March 10, 2010

Legislators, governor chopped down Maine's traditional marriage law

— PLYMOUTH — I don't know anyone who looks across acres of clear-cut land and calls it ''tree equality.''

But that makes as much sense as looking at the extreme changes to Maine's marriage law approved recently by Gov. Baldacci and calling it ''marriage equality.''

Look at the facts and decide for yourself. Let's start by comparing Maine's marriage law before and after the change.

The state of Maine held the historic definition of marriage in highest regard throughout Maine law. That law told us why ''traditional monogamous marriage'' was well worth state government protection and promotion.

Maine law said, ''The union of one man and one woman joined in traditional monogamous marriage is of inestimable value to society.'' The word ''inestimable'' means too valuable to be measured or fully appreciated.

Maine's marriage law said: ''The State has a compelling interest to nurture and promote the unique institution of traditional monogamous marriage in the support of harmonious families and the physical and mental health of children.''

That part of the law is full of wonderful, important words.

''Compelling'' means the state's interest in historic marriage cannot be refuted. ''Nurture'' means to cherish, to encourage growth. To ''promote'' means to support. ''Unique'' means the only one of its kind. An ''institution'' is a well-established and familiar structure or custom.

That paragraph of Maine's marriage law ends with, ''. . . and that the State has the compelling interest in promoting the moral values inherent in traditional monogamous marriage.''

Finally, the whole purpose of Maine's marriage law was, ''To encourage the traditional monogamous family unit as the basic building block of our society, the foundation of harmonious and enriching family life;''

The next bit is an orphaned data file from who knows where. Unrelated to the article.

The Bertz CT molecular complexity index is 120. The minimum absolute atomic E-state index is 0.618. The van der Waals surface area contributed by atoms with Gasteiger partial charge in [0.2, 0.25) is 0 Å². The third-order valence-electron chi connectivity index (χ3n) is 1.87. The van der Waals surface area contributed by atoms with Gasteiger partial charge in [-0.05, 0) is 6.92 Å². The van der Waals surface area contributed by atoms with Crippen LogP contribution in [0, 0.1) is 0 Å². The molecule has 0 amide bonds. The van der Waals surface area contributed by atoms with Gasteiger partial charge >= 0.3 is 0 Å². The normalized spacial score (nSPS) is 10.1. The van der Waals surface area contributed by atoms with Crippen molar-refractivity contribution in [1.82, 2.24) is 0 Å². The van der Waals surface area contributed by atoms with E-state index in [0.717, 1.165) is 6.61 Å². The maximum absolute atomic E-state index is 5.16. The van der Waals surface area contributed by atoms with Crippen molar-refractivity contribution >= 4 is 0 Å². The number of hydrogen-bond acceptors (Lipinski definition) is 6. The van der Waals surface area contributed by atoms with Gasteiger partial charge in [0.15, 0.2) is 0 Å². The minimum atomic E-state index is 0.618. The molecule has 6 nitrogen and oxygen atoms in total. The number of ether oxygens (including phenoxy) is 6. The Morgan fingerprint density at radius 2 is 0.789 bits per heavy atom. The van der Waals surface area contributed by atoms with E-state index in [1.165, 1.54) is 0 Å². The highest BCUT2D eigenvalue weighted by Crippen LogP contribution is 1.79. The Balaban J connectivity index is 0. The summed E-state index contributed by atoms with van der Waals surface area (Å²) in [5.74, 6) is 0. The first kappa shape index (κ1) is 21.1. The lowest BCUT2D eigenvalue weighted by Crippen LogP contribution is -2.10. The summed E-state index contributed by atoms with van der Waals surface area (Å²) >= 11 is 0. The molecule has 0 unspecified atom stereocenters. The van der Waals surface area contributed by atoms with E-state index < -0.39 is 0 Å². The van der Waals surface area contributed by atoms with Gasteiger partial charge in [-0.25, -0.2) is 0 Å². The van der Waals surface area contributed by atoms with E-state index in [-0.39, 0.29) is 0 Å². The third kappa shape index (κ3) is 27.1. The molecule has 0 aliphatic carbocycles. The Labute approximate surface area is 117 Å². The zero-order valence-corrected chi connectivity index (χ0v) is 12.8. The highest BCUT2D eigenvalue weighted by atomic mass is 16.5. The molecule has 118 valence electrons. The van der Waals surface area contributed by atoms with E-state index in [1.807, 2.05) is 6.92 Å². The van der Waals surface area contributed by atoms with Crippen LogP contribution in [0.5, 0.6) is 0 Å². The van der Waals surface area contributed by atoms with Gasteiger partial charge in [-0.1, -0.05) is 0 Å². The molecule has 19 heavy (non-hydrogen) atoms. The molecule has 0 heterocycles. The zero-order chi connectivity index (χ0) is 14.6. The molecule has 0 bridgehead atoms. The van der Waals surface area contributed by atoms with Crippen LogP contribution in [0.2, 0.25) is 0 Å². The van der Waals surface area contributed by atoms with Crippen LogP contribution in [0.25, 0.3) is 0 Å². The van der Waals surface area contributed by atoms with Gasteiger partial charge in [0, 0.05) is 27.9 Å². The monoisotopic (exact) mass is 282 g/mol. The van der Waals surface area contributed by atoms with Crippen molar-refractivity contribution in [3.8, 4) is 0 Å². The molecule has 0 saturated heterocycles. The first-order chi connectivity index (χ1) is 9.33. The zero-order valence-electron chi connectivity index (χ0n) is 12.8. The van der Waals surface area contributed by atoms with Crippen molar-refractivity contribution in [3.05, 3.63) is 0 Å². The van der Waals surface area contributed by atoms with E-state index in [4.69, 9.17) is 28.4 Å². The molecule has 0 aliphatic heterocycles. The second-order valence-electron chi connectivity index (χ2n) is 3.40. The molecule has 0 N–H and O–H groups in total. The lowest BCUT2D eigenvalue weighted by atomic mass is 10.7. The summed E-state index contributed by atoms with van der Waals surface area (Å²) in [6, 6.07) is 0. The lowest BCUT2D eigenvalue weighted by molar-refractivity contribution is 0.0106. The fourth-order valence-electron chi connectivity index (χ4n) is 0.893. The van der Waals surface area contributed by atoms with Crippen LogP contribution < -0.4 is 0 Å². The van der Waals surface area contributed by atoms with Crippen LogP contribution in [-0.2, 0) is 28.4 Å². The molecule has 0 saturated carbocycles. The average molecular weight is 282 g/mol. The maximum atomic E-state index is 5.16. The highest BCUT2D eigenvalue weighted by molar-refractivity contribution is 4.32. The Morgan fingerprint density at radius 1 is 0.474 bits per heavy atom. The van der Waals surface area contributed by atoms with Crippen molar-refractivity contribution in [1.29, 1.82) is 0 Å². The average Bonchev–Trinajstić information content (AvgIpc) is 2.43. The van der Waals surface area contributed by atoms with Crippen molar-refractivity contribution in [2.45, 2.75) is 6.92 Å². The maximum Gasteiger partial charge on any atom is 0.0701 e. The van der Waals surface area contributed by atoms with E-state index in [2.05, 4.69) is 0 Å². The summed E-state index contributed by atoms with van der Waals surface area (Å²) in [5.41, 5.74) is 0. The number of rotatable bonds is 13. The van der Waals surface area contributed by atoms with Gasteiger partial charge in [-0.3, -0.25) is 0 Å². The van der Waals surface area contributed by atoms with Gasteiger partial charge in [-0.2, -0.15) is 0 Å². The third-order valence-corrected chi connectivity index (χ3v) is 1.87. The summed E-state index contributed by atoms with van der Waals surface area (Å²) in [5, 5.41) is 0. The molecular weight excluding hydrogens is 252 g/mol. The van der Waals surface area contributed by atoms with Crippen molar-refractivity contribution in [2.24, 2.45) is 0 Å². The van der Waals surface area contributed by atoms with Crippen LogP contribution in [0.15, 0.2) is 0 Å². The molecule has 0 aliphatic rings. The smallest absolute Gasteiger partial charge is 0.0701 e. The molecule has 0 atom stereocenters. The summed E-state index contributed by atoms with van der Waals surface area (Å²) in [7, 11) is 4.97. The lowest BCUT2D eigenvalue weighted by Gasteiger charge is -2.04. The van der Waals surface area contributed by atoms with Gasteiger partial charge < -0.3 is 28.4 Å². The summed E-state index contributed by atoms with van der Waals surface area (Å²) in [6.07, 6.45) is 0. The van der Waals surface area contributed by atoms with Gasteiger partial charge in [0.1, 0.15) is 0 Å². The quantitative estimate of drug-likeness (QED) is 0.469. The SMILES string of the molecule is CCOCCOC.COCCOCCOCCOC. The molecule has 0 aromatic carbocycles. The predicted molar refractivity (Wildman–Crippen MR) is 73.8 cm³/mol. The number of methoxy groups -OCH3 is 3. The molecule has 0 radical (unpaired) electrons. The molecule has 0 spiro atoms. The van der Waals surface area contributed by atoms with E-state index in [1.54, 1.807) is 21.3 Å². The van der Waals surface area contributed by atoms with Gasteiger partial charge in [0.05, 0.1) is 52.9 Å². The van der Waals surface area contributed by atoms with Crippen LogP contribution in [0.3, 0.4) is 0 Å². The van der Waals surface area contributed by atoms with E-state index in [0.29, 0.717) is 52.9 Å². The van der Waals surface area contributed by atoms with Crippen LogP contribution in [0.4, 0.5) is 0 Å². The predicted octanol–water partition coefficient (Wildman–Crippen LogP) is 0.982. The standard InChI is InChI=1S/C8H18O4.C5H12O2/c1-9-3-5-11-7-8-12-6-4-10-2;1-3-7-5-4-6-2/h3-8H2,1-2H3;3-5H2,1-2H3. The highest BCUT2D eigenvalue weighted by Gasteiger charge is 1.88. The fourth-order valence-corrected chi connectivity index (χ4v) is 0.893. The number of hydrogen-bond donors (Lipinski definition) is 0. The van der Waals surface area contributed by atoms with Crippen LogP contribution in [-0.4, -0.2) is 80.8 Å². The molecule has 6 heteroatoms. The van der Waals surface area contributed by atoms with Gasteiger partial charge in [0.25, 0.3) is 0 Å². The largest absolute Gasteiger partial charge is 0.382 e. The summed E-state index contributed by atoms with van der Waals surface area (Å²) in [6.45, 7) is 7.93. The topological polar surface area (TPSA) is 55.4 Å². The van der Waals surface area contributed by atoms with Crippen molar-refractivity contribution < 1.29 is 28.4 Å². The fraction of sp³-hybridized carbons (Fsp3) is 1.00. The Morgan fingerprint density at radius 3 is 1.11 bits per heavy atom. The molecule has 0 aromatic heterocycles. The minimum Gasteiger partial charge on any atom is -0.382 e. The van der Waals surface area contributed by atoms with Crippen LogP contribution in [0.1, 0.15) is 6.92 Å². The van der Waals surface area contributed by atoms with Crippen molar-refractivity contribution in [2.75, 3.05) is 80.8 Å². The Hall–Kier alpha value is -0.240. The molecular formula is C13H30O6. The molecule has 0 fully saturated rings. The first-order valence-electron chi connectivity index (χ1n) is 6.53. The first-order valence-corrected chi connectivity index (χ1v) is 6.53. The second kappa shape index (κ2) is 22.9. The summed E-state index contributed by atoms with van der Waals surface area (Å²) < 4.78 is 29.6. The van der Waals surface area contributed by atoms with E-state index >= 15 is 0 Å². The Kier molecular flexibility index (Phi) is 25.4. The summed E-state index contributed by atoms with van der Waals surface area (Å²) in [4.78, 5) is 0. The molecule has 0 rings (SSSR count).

Maine legislators and Gov. Baldacci took every bit of the marriage law I have just outlined for you, clear-cut it and threw it out as worthless.

All that language and, more important, the meaning behind the words, is gone.

It was cut first by a majority of the Maine Legislature, who said societies were wrong for thousands of years in valuing ''traditional monogamous marriage'' as ''the basic building block of society.''

Those lawmakers came up with their new definition of marriage, which Gov. Baldacci signed into law. It starts with: ''Marriage is the legally recognized union of two people.''

The governor's new marriage law then redefines all of the historic terms we associate with marriage.

Widows aren't just women. Neither are wives and brides. Husbands, grooms, and widowers aren't just men.

In fact, the governor's new marriage law says: ''Gender-specific terms relating to the marital relationship or familial relationships, including, but not limited to, 'spouse,' 'family,' 'marriage,' 'immediate family,' 'dependent,' 'next of kin,' 'bride,' 'groom,' 'husband,' 'wife,' 'widow' and 'widower,' must be construed to be gender-neutral for all purposes throughout the law, whether in the context of statute, administrative or court rule, policy, common law or any other source of civil law.''

There you have it. It is a belief among those of us supporting a people's veto of this law on the Nov. 3 ballot that Mainers deserve a full and honest debate about this radical law and its impact on society in the short term, medium term and long term.

The one public hearing on this law, in Augusta, was held on a work day and was a very bad call by the legislators involved.

No one has even attempted to explain why the wonderful and meaningful wording of current law must be thrown out to fit with a new definition and concept of marriage.

No one has explained why the focus has changed from society and children to ''two people.''

We believe Maine people still believe that ''the State has a compelling interest to nurture and promote the unique institution of traditional monogamous marriage in the support of harmonious families and the physical and mental health of children.''

— Special to the Press HeraldThe state of Maine held the historic definition of marriage in highest regard throughout Maine law. That law told us why ''traditional monogamous marriage'' was well worth state government protection and promotion.

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